Finder Scopes

The best telescope in the world is relatively useless if you can’t find anything with it. Telescopes were traditionally equipped with a finder scope, which was nothing more than a small, wide field refractor scope with cross hairs. Finder scopes come in two styles. The first is the straight through variety which completely inverts the image up and down and left to right. You must turn your finder chart upside down to get properly oriented with this type of scope. On the plus side, you can site down the main scope tube, which facilitates initial aiming. Another school of amateurs prefer the right angle finder, which keeps the field in correct orientation. One negative is the small amount of light lost secondary to the extra reflections in the erecting prism. One additional option in these scopes is an LED illuminated reticule, which makes the crosshairs easier to see.

There are four common size finder scopes found either as original equipment, or as add-ons.

Finder scope mounted to a telescope. The 90 degree viewer means the image will be right side up. Source: Wikimedia Commons

5×24, 6×30, 8×50, 9×60

The first number is the magnification and the second number is the aperture. The 5×24 does not have an achromatic objective, and is subject to chromatic aberration (color fringing). To combat this effect, there is a field stop (ring of plastic) midway down the inside of the finder which blocks half the light collected by the lens. It basically is no better than the unaided eye.

The other three finders provide at least a 5mm exit pupil to aid in utilizing the entire field of view. If possible, aim for a 50mm or larger finder. Also, look for a mount with six, rather than 3 adjustment screws. For easy storage, a dovetail mounting system is also nice.

The other style of finder is the unit or 1x finder scope. These are basically heads up display (HUD) units that project either a red dot, or series of circular reticules on an optical window, giving the appearance of the pattern being in the sky. All are used with both eyes open. The only disadvantage of these units as a group is the difficulty of use in light polluted skies.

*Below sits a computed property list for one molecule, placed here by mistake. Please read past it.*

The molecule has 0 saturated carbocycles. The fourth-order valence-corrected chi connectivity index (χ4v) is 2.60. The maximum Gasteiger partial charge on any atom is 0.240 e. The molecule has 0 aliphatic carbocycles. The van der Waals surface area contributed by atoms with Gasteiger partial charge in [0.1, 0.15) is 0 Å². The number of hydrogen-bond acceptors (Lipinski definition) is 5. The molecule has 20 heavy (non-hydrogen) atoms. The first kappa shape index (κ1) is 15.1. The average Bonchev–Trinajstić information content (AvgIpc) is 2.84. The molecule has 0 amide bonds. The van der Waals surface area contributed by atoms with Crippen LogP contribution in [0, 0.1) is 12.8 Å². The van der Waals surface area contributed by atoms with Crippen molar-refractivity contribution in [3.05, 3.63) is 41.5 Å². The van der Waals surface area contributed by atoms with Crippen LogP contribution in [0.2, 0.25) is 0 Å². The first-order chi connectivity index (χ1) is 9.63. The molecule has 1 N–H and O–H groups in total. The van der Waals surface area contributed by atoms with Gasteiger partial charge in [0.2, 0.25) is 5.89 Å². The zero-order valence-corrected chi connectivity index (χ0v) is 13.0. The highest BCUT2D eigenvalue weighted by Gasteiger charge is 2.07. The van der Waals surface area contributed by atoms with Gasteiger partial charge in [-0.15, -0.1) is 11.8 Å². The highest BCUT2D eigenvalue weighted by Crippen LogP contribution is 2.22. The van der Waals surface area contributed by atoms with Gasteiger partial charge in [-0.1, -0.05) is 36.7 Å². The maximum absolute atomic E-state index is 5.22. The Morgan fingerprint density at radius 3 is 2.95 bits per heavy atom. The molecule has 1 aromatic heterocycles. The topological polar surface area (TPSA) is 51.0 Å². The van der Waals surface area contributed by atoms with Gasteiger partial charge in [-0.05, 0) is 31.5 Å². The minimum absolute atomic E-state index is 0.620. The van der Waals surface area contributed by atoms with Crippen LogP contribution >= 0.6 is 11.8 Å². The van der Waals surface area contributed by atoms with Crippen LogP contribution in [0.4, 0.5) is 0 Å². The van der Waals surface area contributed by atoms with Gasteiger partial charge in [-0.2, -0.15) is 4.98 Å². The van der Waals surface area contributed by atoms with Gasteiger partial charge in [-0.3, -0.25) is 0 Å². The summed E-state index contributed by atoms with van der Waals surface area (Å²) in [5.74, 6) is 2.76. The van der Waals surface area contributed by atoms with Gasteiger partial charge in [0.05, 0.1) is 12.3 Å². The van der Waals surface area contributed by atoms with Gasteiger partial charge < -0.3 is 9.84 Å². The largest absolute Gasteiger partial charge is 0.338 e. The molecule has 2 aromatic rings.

Side view of the Telrad. Note the single switch for On/Off and dimmer. Source: Wikimedia Commons

The oldest and most popular of the unit or 1x finder scope is the Telrad. This unit projects ½, 2, and 4 degree circles on the optical window. The advantage of the Telrad over the other units is the use of standard AA batteries and the fact that there are atlases dedicated to its reticule pattern. It’s only disadvantage is its weight of 11 ounces. The Telrad can be mounded on the telescope nearly flush or you can buy base extenders which lift the Telrad off the telescope body making sighting easier without impacting alignment.

Rear view of the Telrad with the reticule super imposed. The three knobs in a triangle are used to align the reticule with the scope during set-up. Source: Wikimedia Commons

The Rigel Quickfinder is the second popular unit. It weighs only 3.3 ounces and stands taller than the Telrad. It is excellent for small refractors and small catadioptric scopes as it does not affect the scope’s balance. It also has adjustable brightness, as does the Telrad. In addition it has a pulsar unit, which blinks the LED on and off , allowing easier visualization of dim objects.

The third unit power finder is the Orion E-Z Finder. This is another lightweight unit. It is a modified Daisy BB gun scope. It projects only a red dot and not a reticule. It is a little expensive in my opinion.

My recommendation? Telrad for main finder for beginners. Once you gain experience and start star-hopping, an 8×50 or 9×60.


Dr. Stuart Forster was a long-time member, former president, secretary, contributing author, scope builder, astrophotographer extraordinaire, host to several of the Messier Marathons that marked the beginning of the SAS observing year, multi-lecturer at past meetings and Summer Seminars, and a true amateur astronomer’s astronomer.